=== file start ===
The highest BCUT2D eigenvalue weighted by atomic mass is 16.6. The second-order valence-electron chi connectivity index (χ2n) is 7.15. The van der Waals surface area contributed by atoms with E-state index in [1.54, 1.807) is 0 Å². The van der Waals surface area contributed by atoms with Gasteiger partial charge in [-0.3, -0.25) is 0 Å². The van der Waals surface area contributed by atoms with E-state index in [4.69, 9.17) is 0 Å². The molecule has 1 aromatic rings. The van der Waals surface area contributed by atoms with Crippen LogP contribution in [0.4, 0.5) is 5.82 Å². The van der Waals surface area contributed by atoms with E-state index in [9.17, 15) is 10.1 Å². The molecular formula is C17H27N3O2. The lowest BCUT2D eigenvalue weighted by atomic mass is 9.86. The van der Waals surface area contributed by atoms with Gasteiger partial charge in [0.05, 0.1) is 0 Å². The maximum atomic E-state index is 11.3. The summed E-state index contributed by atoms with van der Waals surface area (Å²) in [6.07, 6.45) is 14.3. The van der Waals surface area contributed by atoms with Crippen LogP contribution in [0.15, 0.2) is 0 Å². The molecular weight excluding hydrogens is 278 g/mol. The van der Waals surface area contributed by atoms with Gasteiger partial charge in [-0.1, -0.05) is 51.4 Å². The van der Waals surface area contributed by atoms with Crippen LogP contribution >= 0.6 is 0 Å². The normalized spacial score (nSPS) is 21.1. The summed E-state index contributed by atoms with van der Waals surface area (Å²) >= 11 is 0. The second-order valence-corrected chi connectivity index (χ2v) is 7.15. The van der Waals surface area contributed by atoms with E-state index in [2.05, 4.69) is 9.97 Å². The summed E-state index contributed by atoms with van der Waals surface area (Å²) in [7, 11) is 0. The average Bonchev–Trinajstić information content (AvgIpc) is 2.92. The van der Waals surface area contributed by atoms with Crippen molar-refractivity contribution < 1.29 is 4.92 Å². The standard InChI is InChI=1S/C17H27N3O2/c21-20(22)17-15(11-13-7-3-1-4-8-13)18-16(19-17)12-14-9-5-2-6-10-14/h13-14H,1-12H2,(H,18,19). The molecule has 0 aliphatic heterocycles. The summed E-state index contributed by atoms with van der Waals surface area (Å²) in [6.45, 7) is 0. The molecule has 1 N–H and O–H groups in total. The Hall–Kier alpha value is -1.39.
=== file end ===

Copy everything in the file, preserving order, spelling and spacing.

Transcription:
The highest BCUT2D eigenvalue weighted by atomic mass is 16.6. The second-order valence-electron chi connectivity index (χ2n) is 7.15. The van der Waals surface area contributed by atoms with E-state index in [1.54, 1.807) is 0 Å². The van der Waals surface area contributed by atoms with Gasteiger partial charge in [-0.3, -0.25) is 0 Å². The van der Waals surface area contributed by atoms with E-state index in [4.69, 9.17) is 0 Å². The molecule has 1 aromatic rings. The van der Waals surface area contributed by atoms with Crippen LogP contribution in [0.4, 0.5) is 5.82 Å². The van der Waals surface area contributed by atoms with E-state index in [9.17, 15) is 10.1 Å². The molecular formula is C17H27N3O2. The lowest BCUT2D eigenvalue weighted by atomic mass is 9.86. The van der Waals surface area contributed by atoms with Gasteiger partial charge in [0.05, 0.1) is 0 Å². The maximum atomic E-state index is 11.3. The summed E-state index contributed by atoms with van der Waals surface area (Å²) in [6.07, 6.45) is 14.3. The van der Waals surface area contributed by atoms with Crippen LogP contribution in [0.15, 0.2) is 0 Å². The molecular weight excluding hydrogens is 278 g/mol. The van der Waals surface area contributed by atoms with Gasteiger partial charge in [-0.1, -0.05) is 51.4 Å². The van der Waals surface area contributed by atoms with Crippen LogP contribution >= 0.6 is 0 Å². The normalized spacial score (nSPS) is 21.1. The summed E-state index contributed by atoms with van der Waals surface area (Å²) >= 11 is 0. The second-order valence-corrected chi connectivity index (χ2v) is 7.15. The van der Waals surface area contributed by atoms with E-state index in [2.05, 4.69) is 9.97 Å². The summed E-state index contributed by atoms with van der Waals surface area (Å²) in [7, 11) is 0. The average Bonchev–Trinajstić information content (AvgIpc) is 2.92. The van der Waals surface area contributed by atoms with Crippen molar-refractivity contribution < 1.29 is 4.92 Å². The standard InChI is InChI=1S/C17H27N3O2/c21-20(22)17-15(11-13-7-3-1-4-8-13)18-16(19-17)12-14-9-5-2-6-10-14/h13-14H,1-12H2,(H,18,19). The molecule has 0 aliphatic heterocycles. The summed E-state index contributed by atoms with van der Waals surface area (Å²) in [6.45, 7) is 0. The molecule has 1 N–H and O–H groups in total. The Hall–Kier alpha value is -1.39.